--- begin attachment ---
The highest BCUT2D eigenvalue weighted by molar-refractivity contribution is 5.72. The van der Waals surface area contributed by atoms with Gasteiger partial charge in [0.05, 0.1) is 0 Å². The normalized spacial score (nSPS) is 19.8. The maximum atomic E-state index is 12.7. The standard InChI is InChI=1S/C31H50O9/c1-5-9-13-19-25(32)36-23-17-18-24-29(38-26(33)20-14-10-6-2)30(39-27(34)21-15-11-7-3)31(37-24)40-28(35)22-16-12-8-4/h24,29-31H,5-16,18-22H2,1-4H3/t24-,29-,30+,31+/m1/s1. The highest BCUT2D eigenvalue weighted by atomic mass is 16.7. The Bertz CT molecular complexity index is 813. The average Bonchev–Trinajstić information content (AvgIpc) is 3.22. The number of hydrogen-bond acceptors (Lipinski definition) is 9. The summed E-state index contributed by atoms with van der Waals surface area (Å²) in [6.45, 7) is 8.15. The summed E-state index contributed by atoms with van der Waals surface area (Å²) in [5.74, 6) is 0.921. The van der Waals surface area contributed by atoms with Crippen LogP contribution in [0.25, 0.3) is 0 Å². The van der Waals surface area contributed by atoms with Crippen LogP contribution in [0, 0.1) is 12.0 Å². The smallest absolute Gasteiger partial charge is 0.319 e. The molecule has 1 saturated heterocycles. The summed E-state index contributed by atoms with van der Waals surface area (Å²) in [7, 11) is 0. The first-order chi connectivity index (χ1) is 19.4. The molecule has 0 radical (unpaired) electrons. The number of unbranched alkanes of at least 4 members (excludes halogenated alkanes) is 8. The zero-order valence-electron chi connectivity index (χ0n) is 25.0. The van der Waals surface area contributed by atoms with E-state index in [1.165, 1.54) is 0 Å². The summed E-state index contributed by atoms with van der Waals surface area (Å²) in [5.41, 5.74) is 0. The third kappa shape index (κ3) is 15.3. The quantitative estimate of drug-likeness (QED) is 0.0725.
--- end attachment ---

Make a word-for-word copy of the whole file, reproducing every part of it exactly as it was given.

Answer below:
The highest BCUT2D eigenvalue weighted by molar-refractivity contribution is 5.72. The van der Waals surface area contributed by atoms with Gasteiger partial charge in [0.05, 0.1) is 0 Å². The normalized spacial score (nSPS) is 19.8. The maximum atomic E-state index is 12.7. The standard InChI is InChI=1S/C31H50O9/c1-5-9-13-19-25(32)36-23-17-18-24-29(38-26(33)20-14-10-6-2)30(39-27(34)21-15-11-7-3)31(37-24)40-28(35)22-16-12-8-4/h24,29-31H,5-16,18-22H2,1-4H3/t24-,29-,30+,31+/m1/s1. The highest BCUT2D eigenvalue weighted by atomic mass is 16.7. The Bertz CT molecular complexity index is 813. The average Bonchev–Trinajstić information content (AvgIpc) is 3.22. The number of hydrogen-bond acceptors (Lipinski definition) is 9. The summed E-state index contributed by atoms with van der Waals surface area (Å²) in [6.45, 7) is 8.15. The summed E-state index contributed by atoms with van der Waals surface area (Å²) in [5.74, 6) is 0.921. The van der Waals surface area contributed by atoms with Crippen LogP contribution in [0.25, 0.3) is 0 Å². The van der Waals surface area contributed by atoms with Crippen LogP contribution in [0, 0.1) is 12.0 Å². The smallest absolute Gasteiger partial charge is 0.319 e. The molecule has 1 saturated heterocycles. The summed E-state index contributed by atoms with van der Waals surface area (Å²) in [7, 11) is 0. The first-order chi connectivity index (χ1) is 19.4. The molecule has 0 radical (unpaired) electrons. The number of unbranched alkanes of at least 4 members (excludes halogenated alkanes) is 8. The zero-order valence-electron chi connectivity index (χ0n) is 25.0. The van der Waals surface area contributed by atoms with E-state index in [1.165, 1.54) is 0 Å². The summed E-state index contributed by atoms with van der Waals surface area (Å²) in [5.41, 5.74) is 0. The third kappa shape index (κ3) is 15.3. The quantitative estimate of drug-likeness (QED) is 0.0725.